The purpose of this paper is to integrate the literature on learning in the context of boundary spanning innovation in supply chains. A two-dimensional framework is proposed: the learning stage (exploration, assimilation, exploitation) and the learning facet (structural, cultural, psychological and policy). Supply chain management (SCM) practices are examined in light of this framework and propositions for further empirical research are developed.
In total, 60 empirical papers from the major journals on supply chain relationships published over an 11-year time span (2000-2010) were systematically analyzed.
The paper reveals a comprehensive set of best practices and identifies four gaps for future research. First, assimilation and exploitation are largely ignored as mediating learning stages between exploration and performance. Second, knowledge brokers and reputation management are key mechanisms that foster assimilation. Third, the iteration from exploitation back to exploration is critical though underdeveloped in efficiency seeking supply chains. Fourth, the literature stresses structural mechanisms of learning, at the expense of a more holistic view of structural, cultural, psychological and policy mechanisms.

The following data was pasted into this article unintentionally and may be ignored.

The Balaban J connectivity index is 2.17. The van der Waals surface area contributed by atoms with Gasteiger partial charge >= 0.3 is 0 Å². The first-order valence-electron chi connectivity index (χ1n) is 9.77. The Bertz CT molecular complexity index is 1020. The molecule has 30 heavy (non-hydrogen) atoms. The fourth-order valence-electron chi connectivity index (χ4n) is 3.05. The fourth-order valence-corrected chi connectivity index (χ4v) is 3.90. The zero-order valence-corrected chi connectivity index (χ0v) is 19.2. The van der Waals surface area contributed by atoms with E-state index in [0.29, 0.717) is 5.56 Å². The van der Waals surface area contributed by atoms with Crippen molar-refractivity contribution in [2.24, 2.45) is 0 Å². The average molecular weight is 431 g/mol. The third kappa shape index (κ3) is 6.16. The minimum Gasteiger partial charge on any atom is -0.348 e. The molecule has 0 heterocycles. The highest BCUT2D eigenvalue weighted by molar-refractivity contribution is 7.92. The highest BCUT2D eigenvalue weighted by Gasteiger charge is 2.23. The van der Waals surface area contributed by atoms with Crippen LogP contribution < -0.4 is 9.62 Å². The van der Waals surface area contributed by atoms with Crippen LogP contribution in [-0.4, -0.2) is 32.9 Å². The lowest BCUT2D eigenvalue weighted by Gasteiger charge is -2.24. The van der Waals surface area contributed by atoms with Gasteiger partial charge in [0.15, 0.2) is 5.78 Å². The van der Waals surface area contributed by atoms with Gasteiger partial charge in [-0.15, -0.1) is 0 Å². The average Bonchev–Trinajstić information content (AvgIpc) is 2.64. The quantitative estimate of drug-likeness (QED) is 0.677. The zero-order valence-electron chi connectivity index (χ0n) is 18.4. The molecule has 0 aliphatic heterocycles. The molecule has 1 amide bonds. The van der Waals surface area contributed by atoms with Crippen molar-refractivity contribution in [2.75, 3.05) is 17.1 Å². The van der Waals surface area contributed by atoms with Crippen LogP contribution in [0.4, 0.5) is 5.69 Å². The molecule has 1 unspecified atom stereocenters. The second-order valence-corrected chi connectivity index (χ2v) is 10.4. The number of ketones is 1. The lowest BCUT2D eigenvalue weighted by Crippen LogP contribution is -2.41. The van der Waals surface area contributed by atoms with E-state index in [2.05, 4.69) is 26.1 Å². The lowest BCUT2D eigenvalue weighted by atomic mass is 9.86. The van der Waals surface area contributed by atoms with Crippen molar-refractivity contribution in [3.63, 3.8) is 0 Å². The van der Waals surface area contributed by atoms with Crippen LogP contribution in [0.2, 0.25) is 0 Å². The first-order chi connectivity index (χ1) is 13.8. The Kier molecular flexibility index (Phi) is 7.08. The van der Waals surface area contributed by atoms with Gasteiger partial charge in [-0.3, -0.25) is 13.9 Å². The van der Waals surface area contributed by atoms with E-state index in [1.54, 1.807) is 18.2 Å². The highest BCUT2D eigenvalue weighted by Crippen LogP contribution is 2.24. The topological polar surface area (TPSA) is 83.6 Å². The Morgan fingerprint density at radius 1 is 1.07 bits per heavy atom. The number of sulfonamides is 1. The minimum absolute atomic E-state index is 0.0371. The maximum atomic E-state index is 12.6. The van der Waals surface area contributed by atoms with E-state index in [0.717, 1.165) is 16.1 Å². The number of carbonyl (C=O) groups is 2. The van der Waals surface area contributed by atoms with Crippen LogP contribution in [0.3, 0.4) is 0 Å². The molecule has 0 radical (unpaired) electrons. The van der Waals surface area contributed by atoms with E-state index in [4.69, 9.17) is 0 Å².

The search could be extended to other journals that report on joint learning and innovation.
The framework provides guidelines for practitioners to develop learning capabilities and leverage the knowledge from supply chain partners in order to continuously or radically improve boundary spanning processes and products.
The study is multi-disciplinary; it applies a model developed by learning scholars to the field of SCM.
Knoppen, D., Johnston, D. and Sáenz, M.J. (2015), "Supply chain relationships as a context for learning leading to innovation", The International Journal of Logistics Management, Vol. 26 No. 3, pp. 543-567. https://doi.org/10.1108/IJLM-09-2012-0089
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